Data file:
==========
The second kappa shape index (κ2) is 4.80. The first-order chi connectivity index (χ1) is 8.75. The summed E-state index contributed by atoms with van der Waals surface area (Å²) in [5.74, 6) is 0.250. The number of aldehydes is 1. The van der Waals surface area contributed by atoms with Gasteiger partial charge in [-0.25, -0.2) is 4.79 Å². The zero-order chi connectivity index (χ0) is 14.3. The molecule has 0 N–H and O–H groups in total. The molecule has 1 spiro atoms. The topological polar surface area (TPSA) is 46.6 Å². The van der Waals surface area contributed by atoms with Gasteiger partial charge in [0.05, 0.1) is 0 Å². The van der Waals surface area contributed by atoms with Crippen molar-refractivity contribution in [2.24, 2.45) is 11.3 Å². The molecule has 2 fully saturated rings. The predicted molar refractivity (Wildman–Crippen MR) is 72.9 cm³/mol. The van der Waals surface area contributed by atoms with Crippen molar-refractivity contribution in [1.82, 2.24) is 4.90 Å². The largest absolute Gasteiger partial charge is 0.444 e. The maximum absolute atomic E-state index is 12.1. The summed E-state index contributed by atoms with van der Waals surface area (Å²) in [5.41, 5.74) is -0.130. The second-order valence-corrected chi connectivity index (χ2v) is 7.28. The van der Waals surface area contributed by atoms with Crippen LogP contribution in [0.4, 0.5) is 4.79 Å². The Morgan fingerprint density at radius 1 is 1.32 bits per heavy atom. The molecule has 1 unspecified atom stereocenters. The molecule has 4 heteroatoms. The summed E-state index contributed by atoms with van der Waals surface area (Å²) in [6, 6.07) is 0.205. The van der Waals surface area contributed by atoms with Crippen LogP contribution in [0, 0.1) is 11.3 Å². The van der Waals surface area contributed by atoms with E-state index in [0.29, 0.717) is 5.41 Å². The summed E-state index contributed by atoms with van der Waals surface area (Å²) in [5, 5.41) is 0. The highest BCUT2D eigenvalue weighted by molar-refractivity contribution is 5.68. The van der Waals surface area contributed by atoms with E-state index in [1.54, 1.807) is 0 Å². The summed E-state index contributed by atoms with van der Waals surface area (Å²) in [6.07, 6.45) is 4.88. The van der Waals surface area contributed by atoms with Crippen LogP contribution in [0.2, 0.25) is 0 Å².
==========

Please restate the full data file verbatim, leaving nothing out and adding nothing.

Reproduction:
The second kappa shape index (κ2) is 4.80. The first-order chi connectivity index (χ1) is 8.75. The summed E-state index contributed by atoms with van der Waals surface area (Å²) in [5.74, 6) is 0.250. The number of aldehydes is 1. The van der Waals surface area contributed by atoms with Gasteiger partial charge in [-0.25, -0.2) is 4.79 Å². The zero-order chi connectivity index (χ0) is 14.3. The molecule has 0 N–H and O–H groups in total. The molecule has 1 spiro atoms. The topological polar surface area (TPSA) is 46.6 Å². The van der Waals surface area contributed by atoms with Gasteiger partial charge in [0.05, 0.1) is 0 Å². The van der Waals surface area contributed by atoms with Crippen molar-refractivity contribution in [2.24, 2.45) is 11.3 Å². The molecule has 2 fully saturated rings. The predicted molar refractivity (Wildman–Crippen MR) is 72.9 cm³/mol. The van der Waals surface area contributed by atoms with Crippen molar-refractivity contribution in [1.82, 2.24) is 4.90 Å². The largest absolute Gasteiger partial charge is 0.444 e. The maximum absolute atomic E-state index is 12.1. The summed E-state index contributed by atoms with van der Waals surface area (Å²) in [5.41, 5.74) is -0.130. The second-order valence-corrected chi connectivity index (χ2v) is 7.28. The van der Waals surface area contributed by atoms with Crippen LogP contribution in [0.4, 0.5) is 4.79 Å². The Morgan fingerprint density at radius 1 is 1.32 bits per heavy atom. The molecule has 1 unspecified atom stereocenters. The molecule has 4 heteroatoms. The summed E-state index contributed by atoms with van der Waals surface area (Å²) in [6, 6.07) is 0.205. The van der Waals surface area contributed by atoms with Crippen LogP contribution in [0, 0.1) is 11.3 Å². The van der Waals surface area contributed by atoms with E-state index in [0.29, 0.717) is 5.41 Å². The summed E-state index contributed by atoms with van der Waals surface area (Å²) in [5, 5.41) is 0. The highest BCUT2D eigenvalue weighted by molar-refractivity contribution is 5.68. The van der Waals surface area contributed by atoms with E-state index in [1.54, 1.807) is 0 Å². The summed E-state index contributed by atoms with van der Waals surface area (Å²) in [6.07, 6.45) is 4.88. The van der Waals surface area contributed by atoms with Crippen LogP contribution in [0.2, 0.25) is 0 Å².